So, Todd creates a backstory for “Victor” and plunges her into the gay Paris nightclub scene.
The result produces mostly escapist fare and stereotypical characters (a gangster and his scatterbrained girl whom he kicks around, for instance).
Still, Victoria/Victoria contains some substance. It’s about being true to oneself, respecting others who are different than you…and if you’re male, deciding what type of man you wish to be.
“You’re one type of man, I’m another,” Victoria (as Victor) tells King Marchan. He’s a businessman/gangster type who discovers “Victor” on a trip from Chicago.
So what type of “man” is “Victor?”
“One who doesn’t have to prove (my masculinity) to myself or anyone else.”
Obviously, women have come a long way since the 1930s. Their status in society is likely to only become stronger with the Me Too Movement increasingly gaining steam.
Victor/Victoria is a period piece, evident in lyrics such as those from the dream-like number “If I Were a Man.” Consider:
If I were a man, I could do a lot of things a woman never can…Be free to plot and plan, free to live my life without permission from a man.
If Victoria were living today, she and King, with whom she falls in love, wouldn’t have to be “Living in the Shadows.” This song with a melancholy flavor features a duet between “Victor” and mobster King Marchan. Obviously, the mob during the 1930s wasn’t very sensitive to the homosexual lifestyle. The two sing of having to live and love basically in secrecy.
In the show, the entire gay Paris community might not let all of Europe know about their lifestyle. Still, they “live it up.” They do so not just gaily, but with vivacity and sensuality.
Heat radiates from the stage during a sultry version of the Tango as well as the number Le Jazz Hot. The latter is a steamy tribute to Jazz and New Orleans. With the song’s celebration of Jazz, Chicago creators John Kander and Fred Ebb would be thrilled.
Thrilling, convincing performances by triple-threat actors are sure to delight audiences.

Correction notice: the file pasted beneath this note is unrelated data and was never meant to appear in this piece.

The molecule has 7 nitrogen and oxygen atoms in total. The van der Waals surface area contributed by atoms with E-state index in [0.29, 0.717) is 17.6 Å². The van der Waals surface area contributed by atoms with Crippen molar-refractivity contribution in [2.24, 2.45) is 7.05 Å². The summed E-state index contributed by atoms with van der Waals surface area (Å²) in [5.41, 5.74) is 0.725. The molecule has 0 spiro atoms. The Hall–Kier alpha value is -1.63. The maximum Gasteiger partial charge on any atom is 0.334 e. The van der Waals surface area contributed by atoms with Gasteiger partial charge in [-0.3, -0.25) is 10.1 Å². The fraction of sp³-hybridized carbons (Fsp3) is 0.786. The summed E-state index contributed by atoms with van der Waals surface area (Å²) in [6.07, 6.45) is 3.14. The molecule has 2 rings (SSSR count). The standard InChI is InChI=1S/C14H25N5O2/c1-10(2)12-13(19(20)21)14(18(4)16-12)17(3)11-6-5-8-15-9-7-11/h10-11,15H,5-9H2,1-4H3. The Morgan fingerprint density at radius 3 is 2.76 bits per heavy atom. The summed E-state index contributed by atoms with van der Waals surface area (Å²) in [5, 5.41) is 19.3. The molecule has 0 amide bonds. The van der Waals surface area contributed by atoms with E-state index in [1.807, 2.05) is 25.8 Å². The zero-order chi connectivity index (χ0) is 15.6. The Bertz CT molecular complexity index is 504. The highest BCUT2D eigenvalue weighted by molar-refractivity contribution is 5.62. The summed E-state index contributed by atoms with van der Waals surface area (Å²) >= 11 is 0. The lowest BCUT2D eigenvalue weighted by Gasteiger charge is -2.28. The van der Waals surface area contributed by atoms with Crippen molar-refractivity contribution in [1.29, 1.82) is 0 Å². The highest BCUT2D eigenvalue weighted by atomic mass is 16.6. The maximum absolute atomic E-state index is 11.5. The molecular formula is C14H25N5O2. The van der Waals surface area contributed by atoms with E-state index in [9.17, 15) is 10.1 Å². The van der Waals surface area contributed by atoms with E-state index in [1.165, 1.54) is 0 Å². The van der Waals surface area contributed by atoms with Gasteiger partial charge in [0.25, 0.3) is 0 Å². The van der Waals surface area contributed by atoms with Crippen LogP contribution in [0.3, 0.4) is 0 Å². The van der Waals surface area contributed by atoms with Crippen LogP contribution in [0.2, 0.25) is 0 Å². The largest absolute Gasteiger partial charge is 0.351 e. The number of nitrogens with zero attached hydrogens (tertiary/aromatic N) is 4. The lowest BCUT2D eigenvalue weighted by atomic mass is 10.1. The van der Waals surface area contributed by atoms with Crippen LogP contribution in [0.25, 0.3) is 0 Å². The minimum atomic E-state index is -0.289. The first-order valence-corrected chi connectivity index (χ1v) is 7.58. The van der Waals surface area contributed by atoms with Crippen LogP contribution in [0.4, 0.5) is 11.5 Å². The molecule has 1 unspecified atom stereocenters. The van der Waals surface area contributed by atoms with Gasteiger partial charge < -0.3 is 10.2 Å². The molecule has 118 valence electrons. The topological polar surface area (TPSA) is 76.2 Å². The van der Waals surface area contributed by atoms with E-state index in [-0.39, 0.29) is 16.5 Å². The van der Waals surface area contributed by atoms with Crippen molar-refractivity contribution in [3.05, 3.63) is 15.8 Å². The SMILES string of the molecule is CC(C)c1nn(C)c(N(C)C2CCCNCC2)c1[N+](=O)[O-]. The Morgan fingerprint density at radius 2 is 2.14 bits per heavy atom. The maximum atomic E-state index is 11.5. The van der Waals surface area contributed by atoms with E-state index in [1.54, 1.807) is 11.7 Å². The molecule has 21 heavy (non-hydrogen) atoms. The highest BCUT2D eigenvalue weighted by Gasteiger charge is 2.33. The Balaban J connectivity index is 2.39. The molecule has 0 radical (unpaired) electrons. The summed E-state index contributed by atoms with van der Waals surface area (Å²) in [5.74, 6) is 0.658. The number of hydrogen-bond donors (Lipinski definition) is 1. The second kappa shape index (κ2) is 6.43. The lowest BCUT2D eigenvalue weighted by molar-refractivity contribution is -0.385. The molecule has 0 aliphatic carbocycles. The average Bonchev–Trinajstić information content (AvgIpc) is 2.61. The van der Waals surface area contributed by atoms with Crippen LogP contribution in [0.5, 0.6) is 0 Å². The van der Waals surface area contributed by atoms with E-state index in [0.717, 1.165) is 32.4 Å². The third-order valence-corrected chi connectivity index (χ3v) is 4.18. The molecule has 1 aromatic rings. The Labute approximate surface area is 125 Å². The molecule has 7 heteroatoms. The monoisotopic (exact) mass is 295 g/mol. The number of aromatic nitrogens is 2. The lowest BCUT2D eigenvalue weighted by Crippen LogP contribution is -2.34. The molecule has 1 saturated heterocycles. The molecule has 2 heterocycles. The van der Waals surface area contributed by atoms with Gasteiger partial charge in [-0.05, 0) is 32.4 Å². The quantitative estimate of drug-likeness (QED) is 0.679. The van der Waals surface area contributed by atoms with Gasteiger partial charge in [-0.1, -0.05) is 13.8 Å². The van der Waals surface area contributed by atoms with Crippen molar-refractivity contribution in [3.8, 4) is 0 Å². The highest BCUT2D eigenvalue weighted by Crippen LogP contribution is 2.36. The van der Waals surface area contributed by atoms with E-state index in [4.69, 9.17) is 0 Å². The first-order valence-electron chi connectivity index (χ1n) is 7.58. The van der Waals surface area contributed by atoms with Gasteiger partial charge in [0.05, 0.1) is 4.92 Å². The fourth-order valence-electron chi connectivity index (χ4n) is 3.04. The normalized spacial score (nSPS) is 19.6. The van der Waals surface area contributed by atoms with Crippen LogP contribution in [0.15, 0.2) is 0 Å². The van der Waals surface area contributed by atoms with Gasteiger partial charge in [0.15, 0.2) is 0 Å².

Dalia Aleman leads the way with a naïve, sensitive and charming Victoria. She later transitions into a nightclub performer who owns the stage. All in all, Aleman creates characters who are easy to pull for.
Similar strengths characterize Larry Buzzeo’s charismatic Todd. The actor radiates charm and elegance. He is quick-witted, fast-talking, polished, suave and flamboyant, mirroring Paris’ aura. It’s hard to turn our eyes away from Buzzeo.
James A. Skiba endows Marchan with a confident aura, bordering on arrogance, with a touch of shadiness. This character, like others, undergoes a change. Skiba eventually finds Marchan’s sensitivity and softness.
One thing about the show that keeps our interest is the fact that Marchan isn’t so sure “Victor” is a man.
However, there’s no questioning Squash Bernstein’s masculinity and macho tendencies for most of the show. He is Marchan’s bodyguard, a burly former football player with wide, dangerous-looking eyes. He’s really quite harmless, though, and not so bright.
Troy Stanley finds the balance between playing the character rough and locating his harmless demeanor. Watching this burly, macho figure carry a red rose should produce laughter.
A rough, coarse Kevin Reilly, with a scratchy voice, plays mobster Sal, who’d recoil at such a sight.
Sal has a temper, as does the ditzy Norma (Ashley Rubin, who also makes her a scatterbrained, fun-loving moll).
The large cast, and the show in which they’re performing, provides plenty of antics to keep us laughing. For about two-and-a-half hours, we can forget the oft-depressing 24-hour news cycle.
Meanwhile, this show serves to whet our appetites for the more outrageous La Cage Aux Folles. Stage Door Theatre will present the classic musical from Aug. 31-Sept. 23 in its new performance space in Lauderhill.
Victor/Victoria runs through June 10 at Broward Stage Door Theater, 8036 W. Sample Road in Margate. For tickets, call (954) 344-7765 or visit www.stagedoorfl.org.